Protecting Your Computer Systems

Computer systems have become an integral part of our business life. We use them daily for a multitude of tasks, from banking to inventory to customer service. If your computer system goes down, what kind of effect will it have on your business? What would even one hour of downtime cost you in lost orders and inefficiency? There are steps you and your safety team can take to keep your computer systems operating efficiently.

Hardware Protective Measures:

  • Server and communications rooms should be isolated from general office areas by a one-hour fire rated room with a one-hour locking fire door. Walls should extend from the floor to the underside of the floor/roof, above the drop ceiling.
  • Limit access to the computer rooms with keys or swipe cards.
  • Inventory and label all computer equipment.
  • Install a "clean agent" fire extinguisher at the entrance door.
  • Water and plumbing lines should not extend over computer rooms.
  • Computer rooms should have a separate HVAC system to maintain proper temperature and humidity and the controls should be locked and unavailable to unauthorized employees.
  • Computer and communication equipment rooms must have a reliable power source free of interference or electrical disturbance. Electrical supplies must be on a dedicated distribution line and separated from the general power supply to the building's lighting and HVAC systems. Extension cords should not be used.
  • Lightning and surge protection is mandatory and should be provided at the electrical distribution panel and the incoming communication equipment. Do not depend on strip surge protectors to stop damage from a lightning strike to the building. Most strikes will come through the power or data lines.
  • Plan for emergencies to ensure that your data center continues to operate in the event of a power outage. Provide for emergency power systems to continue operations or to safely shut down systems.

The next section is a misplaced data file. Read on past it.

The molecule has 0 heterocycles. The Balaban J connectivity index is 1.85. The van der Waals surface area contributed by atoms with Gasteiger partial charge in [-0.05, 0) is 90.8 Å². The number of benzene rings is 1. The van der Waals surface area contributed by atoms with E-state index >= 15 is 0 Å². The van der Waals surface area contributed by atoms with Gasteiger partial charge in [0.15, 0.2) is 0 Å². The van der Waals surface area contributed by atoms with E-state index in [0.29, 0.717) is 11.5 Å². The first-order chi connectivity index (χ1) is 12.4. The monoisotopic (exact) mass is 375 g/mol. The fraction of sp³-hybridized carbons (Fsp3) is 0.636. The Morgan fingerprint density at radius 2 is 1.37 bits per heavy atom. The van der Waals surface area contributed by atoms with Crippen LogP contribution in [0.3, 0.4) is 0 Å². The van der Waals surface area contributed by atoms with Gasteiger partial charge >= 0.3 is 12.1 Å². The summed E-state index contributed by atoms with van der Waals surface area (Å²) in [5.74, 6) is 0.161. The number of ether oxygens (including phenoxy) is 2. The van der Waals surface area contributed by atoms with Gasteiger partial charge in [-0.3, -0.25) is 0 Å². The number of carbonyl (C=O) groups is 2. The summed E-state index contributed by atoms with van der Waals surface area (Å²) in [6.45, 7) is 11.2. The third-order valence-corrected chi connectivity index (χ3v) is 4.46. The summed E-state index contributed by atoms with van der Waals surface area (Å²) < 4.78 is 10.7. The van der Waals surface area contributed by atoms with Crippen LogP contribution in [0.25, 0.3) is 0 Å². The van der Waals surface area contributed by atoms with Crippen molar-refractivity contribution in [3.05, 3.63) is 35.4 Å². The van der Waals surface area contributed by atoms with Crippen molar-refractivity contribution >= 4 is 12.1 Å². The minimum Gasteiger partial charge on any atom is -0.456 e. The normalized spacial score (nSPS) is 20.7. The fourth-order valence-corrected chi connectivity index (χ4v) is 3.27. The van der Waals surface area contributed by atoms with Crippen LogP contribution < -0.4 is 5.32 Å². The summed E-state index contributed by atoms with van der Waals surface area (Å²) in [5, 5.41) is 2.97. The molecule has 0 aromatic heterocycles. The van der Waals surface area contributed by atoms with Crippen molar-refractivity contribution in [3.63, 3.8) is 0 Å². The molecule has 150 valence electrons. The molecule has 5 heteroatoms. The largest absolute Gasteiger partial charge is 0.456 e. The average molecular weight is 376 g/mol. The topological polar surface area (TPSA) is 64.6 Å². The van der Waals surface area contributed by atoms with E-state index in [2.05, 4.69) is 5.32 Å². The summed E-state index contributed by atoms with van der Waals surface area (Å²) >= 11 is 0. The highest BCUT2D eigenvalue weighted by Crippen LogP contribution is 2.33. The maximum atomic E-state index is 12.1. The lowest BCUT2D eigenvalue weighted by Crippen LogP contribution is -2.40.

• The computer room raised floor should be of non-combustible construction and the area below the floor should not be used for any storage.
  • Depending on the nature of the equipment, be sure that the computer room floor will support the weight of the computer and related equipment. Most backup power units contain lead batteries and are very heavy. A structural engineer may need to be consulted.
  • Surge protectors must have an Underwriters Laboratory label showing the device is a "UL 1449 LISTED TRANSIENT VOLTAGE SURGE SUPPRESSOR." not just "tested or designed to the standard" but actually "Listed". This ensures the device meets the standard. Do not plug surge protectors into each other or use as extension cords.
  • Notebook computers should be physically locked in place in the office, and if taken off the premises, a proper theft prevention plan needs to be developed and communicated to employees. Start up password protection is mandatory along with wireless safeguards.

Software & Data Protective Measures:

  • Implement a company-wide, comprehensive software security plan and update the plan on a regular basis.
  • Select effective random passwords and change them frequently. Educate employees on how they should select their passwords to help block unauthorized access and use.
  • Do not permit unauthorized software to be installed by employees. This includes downloading or installing software off the Internet without permission.
  • Implement a daily data backup and recovery rescue plan. Backup data should be stored off site.
  • Effective firewall, spam and virus protection software should be installed and updated at least weekly, if not daily.
  • Limit employee web surfing to business sites only, including your notebooks outside the main office.
  • Do not allow employees to access personal e-mail accounts on company computers and notebooks. This invites virus and spam sites to attack your computers.
  • Develop a corporate policy regarding personal use of the Internet and computer equipment by employees and their families during and after business hours.
  • Develop a corporate policy regarding use or printing of materials and programs found on the Internet that may violate copyright laws.
  • Instruct employees to lock or log-off when they leave their computer so others cannot use the computer. Employees have different security levels and these levels are at risk if you leave the computer unlocked.
  • Critical and sensitive customer data should not be loaded to notebooks removed from the premises. Theft of the computer will make your customer data available for identity theft.
  • Wireless routers that transmit customer data must be secure to prevent theft by others outside the business premises. A data breach must be avoided.

You should obtain assistance from an expert professional computer technician for complete hardware, data and software protection and backup advice.